To the scoreboard:
Dow: 23,328.63 +165.59 (+0.71%)
S&P 500: 2,575.21 +13.11 (+0.51%)
AUD/USD: 0.7819 -0.0061 (-0.77%)
ASX200 SPI futures (December contracts): 5,895 (+5)
1. US tax changes get traders’ attention: There were sharp moves across US stocks, bonds and the USD on Friday, following news that the US Senate had cleared the way for the Republican party to initiate tax-cut legislation. The US dollar index rose by 0.42% as the greenback posted strong gains against the euro and commodity bloc currencies including the Aussie dollar.
2. Bond market awakens: The yield on benchmark US 10-year treasuries also rose sharply, climbing six basis points to 2.38%. Greg McKenna from AxiTrader said 2.40-2.42% represents the next key level of resistance, as the US Fed remains on track to raise rates amid a positive global growth backdrop.
3. Abe scores impressive victory: Japanese Prime Minister Shinzo Abe’s decision to call an early election was rewarded, as the ruling coalition led by Abe’s Liberal-Democrats secured a two-thirds “super majority” in Parliament. The win will allow the government to refocus on its economic stimulus agenda to boost growth. Following the result, the USD is pushing higher against the yen in early trade.
4. US stocks hit another record: The stock market’s reaction to the tax cuts was positive, as traders focused on the potential for a boost in growth while Q3 earnings season is off to a strong start. Futures traders have marked up the local index slightly after it closed above 5,900 on Friday for the first time since early May.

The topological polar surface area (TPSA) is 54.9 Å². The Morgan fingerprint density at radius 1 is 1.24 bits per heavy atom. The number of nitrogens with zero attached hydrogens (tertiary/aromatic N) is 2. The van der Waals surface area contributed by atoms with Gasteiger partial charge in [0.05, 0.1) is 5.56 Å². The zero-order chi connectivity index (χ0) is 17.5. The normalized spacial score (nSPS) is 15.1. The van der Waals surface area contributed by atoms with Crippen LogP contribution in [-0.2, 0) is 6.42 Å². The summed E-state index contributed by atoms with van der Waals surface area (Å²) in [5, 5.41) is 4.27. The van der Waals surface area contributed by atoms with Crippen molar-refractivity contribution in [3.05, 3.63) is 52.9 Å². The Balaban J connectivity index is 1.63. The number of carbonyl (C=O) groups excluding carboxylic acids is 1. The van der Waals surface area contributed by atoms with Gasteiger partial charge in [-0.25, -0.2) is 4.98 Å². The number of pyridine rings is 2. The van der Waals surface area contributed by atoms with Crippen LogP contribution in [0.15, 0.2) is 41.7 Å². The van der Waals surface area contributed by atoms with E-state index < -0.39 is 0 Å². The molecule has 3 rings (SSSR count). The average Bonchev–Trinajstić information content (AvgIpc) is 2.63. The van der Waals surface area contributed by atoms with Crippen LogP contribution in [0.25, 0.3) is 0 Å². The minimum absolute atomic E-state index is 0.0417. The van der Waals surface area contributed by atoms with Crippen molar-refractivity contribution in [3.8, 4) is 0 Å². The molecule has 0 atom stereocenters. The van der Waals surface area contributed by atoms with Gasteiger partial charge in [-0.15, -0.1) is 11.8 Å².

5. The week ahead: Following the strong move in the US dollar on Friday, the AUD starts the week close to US78 cents, with all eyes on September inflation data scheduled for Wednesday 11:30am AEST. The other key event this week will be the ECB’s meeting to discuss the tapering of its asset purchase program. Full diary is here.
6. Commodities wrap: Iron ore prices got a boost on Friday but futures markets suggest those gains will be short-lived. Gold fell to $US1,280 an ounce amid a stronger USD and rising bond yields, while oil prices remain supported due to reduced supply from Kurdish-controlled northern Iraq. Also in the US, the Baker Hughes oil rig count fell for the third straight week.
Bonus item: There’s been increasing chatter in markets about who the next chair of the US Federal Reserve is going to be, but a US economist told Business Insider that it doesn’t really matter. Here’s why.
Enjoy your day. I’m on Twitter @Mr_SamJacobs.
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